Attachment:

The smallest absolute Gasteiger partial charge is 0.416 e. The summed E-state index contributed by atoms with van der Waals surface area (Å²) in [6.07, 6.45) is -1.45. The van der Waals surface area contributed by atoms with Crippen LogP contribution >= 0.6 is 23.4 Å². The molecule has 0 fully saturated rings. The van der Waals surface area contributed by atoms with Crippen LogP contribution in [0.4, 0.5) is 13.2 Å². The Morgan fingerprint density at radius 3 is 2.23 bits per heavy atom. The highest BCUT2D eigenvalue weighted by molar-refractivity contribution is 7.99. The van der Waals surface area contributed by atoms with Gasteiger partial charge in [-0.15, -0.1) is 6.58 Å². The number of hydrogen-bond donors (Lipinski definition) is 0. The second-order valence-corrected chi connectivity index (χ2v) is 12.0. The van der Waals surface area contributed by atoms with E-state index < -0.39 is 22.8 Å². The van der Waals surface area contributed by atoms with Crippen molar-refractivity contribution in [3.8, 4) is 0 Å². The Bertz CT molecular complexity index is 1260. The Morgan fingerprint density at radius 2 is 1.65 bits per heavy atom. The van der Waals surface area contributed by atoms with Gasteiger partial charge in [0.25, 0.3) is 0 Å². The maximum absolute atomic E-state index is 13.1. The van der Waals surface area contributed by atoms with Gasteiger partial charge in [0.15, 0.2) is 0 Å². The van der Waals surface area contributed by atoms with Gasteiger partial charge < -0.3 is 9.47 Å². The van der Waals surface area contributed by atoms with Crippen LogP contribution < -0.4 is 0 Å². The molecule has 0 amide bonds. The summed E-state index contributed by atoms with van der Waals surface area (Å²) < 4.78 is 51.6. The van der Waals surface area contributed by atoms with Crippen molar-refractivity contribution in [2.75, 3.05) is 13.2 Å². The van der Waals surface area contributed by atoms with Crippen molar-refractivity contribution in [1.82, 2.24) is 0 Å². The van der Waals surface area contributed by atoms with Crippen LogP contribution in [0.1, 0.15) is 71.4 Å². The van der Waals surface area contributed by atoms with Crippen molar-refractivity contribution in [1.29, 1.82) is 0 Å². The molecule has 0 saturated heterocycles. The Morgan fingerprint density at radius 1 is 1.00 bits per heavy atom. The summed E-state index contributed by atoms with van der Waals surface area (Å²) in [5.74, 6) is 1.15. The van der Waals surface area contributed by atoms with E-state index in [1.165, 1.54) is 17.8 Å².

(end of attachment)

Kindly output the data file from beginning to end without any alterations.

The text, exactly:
The smallest absolute Gasteiger partial charge is 0.416 e. The summed E-state index contributed by atoms with van der Waals surface area (Å²) in [6.07, 6.45) is -1.45. The van der Waals surface area contributed by atoms with Crippen LogP contribution >= 0.6 is 23.4 Å². The molecule has 0 fully saturated rings. The van der Waals surface area contributed by atoms with Crippen LogP contribution in [0.4, 0.5) is 13.2 Å². The Morgan fingerprint density at radius 3 is 2.23 bits per heavy atom. The highest BCUT2D eigenvalue weighted by molar-refractivity contribution is 7.99. The van der Waals surface area contributed by atoms with Gasteiger partial charge in [-0.15, -0.1) is 6.58 Å². The number of hydrogen-bond donors (Lipinski definition) is 0. The second-order valence-corrected chi connectivity index (χ2v) is 12.0. The van der Waals surface area contributed by atoms with E-state index < -0.39 is 22.8 Å². The van der Waals surface area contributed by atoms with Crippen molar-refractivity contribution in [3.8, 4) is 0 Å². The Bertz CT molecular complexity index is 1260. The Morgan fingerprint density at radius 2 is 1.65 bits per heavy atom. The van der Waals surface area contributed by atoms with Gasteiger partial charge in [0.25, 0.3) is 0 Å². The maximum absolute atomic E-state index is 13.1. The van der Waals surface area contributed by atoms with Gasteiger partial charge in [0.15, 0.2) is 0 Å². The van der Waals surface area contributed by atoms with Gasteiger partial charge < -0.3 is 9.47 Å². The van der Waals surface area contributed by atoms with Crippen LogP contribution < -0.4 is 0 Å². The molecule has 0 amide bonds. The summed E-state index contributed by atoms with van der Waals surface area (Å²) < 4.78 is 51.6. The van der Waals surface area contributed by atoms with Crippen molar-refractivity contribution in [2.75, 3.05) is 13.2 Å². The van der Waals surface area contributed by atoms with Crippen molar-refractivity contribution in [1.82, 2.24) is 0 Å². The van der Waals surface area contributed by atoms with Crippen LogP contribution in [0.1, 0.15) is 71.4 Å². The van der Waals surface area contributed by atoms with Crippen molar-refractivity contribution in [1.29, 1.82) is 0 Å². The molecule has 0 saturated heterocycles. The Morgan fingerprint density at radius 1 is 1.00 bits per heavy atom. The summed E-state index contributed by atoms with van der Waals surface area (Å²) in [5.74, 6) is 1.15. The van der Waals surface area contributed by atoms with E-state index in [1.165, 1.54) is 17.8 Å².